2001- VOR and New irrigation engines
Severe test for engines in Volvo Ocean Race
Every yacht in the 2001-2001 Volvo Ocean Race has two Volvo Penta engines on board: a propulsion engine that can only be used in emergency situations during the race and an auxiliary engine for onboard production of electricity and freshwater and for powering the ballast water pumps.
The auxiliary engines - designated MD2030 - are a type of diesel engine normally used for propulsion in regular leisure craft. During the Volvo Ocean Race, however, the auxiliary engine performs an entirely different function. The MD2030 is operated for many hours under extremely difficult conditions, including up to 70-degree heeling, to produce electricity and freshwater for the boat.
For obvious reasons, the propulsion engine, designated MD22P, is not used as much. Prior to each start, the engine is sealed so that it cannot be used for propulsion until the craft has crossed the finishing line, except in emergency situations.
During the entire race, the syndicate has access to service from several of Volvo Penta's more than 5,000 dealers throughout the world.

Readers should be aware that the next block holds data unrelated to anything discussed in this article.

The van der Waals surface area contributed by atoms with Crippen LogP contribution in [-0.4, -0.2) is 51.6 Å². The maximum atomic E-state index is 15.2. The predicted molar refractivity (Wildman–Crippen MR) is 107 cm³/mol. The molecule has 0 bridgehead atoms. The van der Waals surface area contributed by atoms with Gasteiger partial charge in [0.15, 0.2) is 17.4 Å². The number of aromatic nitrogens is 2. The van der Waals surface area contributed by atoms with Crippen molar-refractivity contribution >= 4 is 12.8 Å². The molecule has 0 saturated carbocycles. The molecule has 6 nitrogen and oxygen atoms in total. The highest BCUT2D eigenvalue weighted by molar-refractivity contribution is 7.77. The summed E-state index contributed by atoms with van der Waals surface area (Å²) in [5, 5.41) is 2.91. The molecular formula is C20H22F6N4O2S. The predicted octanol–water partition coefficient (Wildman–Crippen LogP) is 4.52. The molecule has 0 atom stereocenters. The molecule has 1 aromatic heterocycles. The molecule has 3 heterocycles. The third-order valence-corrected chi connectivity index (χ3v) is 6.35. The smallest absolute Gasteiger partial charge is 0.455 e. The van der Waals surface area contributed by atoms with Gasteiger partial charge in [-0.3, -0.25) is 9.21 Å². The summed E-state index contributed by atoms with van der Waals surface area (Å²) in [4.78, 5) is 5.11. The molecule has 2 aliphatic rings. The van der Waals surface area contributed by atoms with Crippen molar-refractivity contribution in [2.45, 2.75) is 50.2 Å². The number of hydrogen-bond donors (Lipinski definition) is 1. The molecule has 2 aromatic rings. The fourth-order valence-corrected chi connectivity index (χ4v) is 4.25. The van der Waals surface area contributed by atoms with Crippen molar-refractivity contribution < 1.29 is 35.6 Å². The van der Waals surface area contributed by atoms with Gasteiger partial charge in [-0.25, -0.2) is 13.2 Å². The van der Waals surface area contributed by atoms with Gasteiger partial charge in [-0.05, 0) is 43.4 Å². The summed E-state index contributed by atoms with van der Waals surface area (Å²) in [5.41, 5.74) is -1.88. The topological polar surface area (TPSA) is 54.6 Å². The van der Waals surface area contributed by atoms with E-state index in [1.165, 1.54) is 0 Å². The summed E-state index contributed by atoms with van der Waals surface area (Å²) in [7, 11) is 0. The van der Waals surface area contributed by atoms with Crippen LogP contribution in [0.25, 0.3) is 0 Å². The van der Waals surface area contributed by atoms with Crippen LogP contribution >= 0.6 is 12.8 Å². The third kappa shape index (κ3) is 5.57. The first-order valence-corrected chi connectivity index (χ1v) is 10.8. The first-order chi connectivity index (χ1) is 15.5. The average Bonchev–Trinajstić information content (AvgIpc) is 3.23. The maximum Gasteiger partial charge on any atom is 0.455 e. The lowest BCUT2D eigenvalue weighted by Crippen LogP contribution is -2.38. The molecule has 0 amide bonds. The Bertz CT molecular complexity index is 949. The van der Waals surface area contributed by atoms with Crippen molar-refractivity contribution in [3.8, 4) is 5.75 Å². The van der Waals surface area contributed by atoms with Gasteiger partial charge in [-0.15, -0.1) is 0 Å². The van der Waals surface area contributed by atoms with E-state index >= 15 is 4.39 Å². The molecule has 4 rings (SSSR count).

New irrigation engines and major orders
Volvo Penta has long been one of the leading suppliers of diesel engines for powering various types of irrigation systems. These engines facilitate agriculture in areas where it would otherwise be impossible. At the 2001 Saudi Agricultural Show in Riyadh, Saudi Arabia, the company unveils a number of new engines: a 12-liter electronically controlled engine of not less than 500 hp and 5-liter and 7-liter diesel engines.
The new engines further strengthen Volvo Penta's market position. During 2001, the company secures an order from Saudi Arabia for no fewer than 1,700 industrial engines. The order is worth slightly more than SEK 250 M.